Interview: Christopher Monks

By CLEA SIMON  |  January 15, 2009

How much of you is in the hero?
I think maybe he tries a little bit harder, he doesn't quite worry about failing as much as I do. And I, for one, wouldn't settle for working in doughnuts for the rest of my life. At the same time, he loves doughnuts, so it becomes a passion for him — and I'm doing what I love. So in that way, we sort of connect.

So is writing akin to making doughnuts?
I always sit down with a dozen doughnuts by my side. No, no, writing is not like doughnuts at all.

This is sort of based on older video games. Would Wii or Rock Band have changed it at all?
There was a whole "rock band" section in college — he joins a band — but we scrapped it. There was a whole robot theme in there too. When you were elderly, you had to start the robot war. My editor wasn't too keen on that. Someone asked me if I thought this would be a fun video game to play. No, probably not. I probably shouldn't say that. If someone wants to make a video game out of it, that would be great. But you'd have to add in the robots!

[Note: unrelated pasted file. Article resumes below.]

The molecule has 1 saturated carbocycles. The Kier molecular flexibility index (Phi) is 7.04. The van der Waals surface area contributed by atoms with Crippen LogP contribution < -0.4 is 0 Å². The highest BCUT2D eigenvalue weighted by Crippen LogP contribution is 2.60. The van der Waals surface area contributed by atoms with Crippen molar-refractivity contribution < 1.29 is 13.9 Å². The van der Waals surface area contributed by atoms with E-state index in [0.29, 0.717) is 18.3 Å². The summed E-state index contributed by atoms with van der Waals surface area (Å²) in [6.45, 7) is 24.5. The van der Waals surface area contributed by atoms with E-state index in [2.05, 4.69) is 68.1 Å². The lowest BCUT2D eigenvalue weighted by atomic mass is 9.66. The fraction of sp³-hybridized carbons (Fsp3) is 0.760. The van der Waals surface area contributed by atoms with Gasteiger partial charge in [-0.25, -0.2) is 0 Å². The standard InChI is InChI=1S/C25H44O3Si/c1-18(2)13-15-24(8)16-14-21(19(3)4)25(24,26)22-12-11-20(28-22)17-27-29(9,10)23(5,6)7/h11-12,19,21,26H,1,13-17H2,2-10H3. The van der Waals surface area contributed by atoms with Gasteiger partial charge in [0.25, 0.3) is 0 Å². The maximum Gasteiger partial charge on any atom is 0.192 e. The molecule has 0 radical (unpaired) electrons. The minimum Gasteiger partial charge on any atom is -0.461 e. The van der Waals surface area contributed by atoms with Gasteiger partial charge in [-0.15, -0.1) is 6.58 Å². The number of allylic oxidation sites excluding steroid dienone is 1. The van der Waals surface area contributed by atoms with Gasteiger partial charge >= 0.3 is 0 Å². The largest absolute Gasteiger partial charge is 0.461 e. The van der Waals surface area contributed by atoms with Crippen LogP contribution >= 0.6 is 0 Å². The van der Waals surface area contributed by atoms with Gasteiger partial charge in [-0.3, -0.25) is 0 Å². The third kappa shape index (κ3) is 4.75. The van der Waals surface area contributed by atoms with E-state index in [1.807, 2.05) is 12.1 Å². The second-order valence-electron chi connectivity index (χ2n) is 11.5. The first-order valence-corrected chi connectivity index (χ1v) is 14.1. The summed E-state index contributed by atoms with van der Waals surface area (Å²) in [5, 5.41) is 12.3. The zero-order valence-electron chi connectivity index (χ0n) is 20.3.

In addition to writing, you edit the McSweeney's Web site. What does that entail?
We get about a 100 submissions a week, so I read all of those. There's a core of 30 or 40 people who submit regularly, and there's always new people, too. It's lots of fun, but it's also sort of surreal, because when I was starting out, my goal was to get into McSweeney's. Other than "Shouts and Murmurs" in the New Yorker, it's the place to be. And I always got these very polite rejections.

Has your voice become the McSweeney's voice?
The McSweeney's tone is thought of as very intellectual-slash-hipsterish and wry. I don't think that's always fair. It's gotten a lot sillier in the past few years, not just since I came on.

Besides all those submissions, what do you read?
It's a cliché, but I love David Sedaris, Sarah Vowell. . . . I read Dave Eggers, only don't write that because it sounds like I'm sucking up to my boss.

Editor's Note: In a previous version of this article, the writer noted Dennis as the hero of the book, however, the hero of the book was not given name. The correction has been made above.

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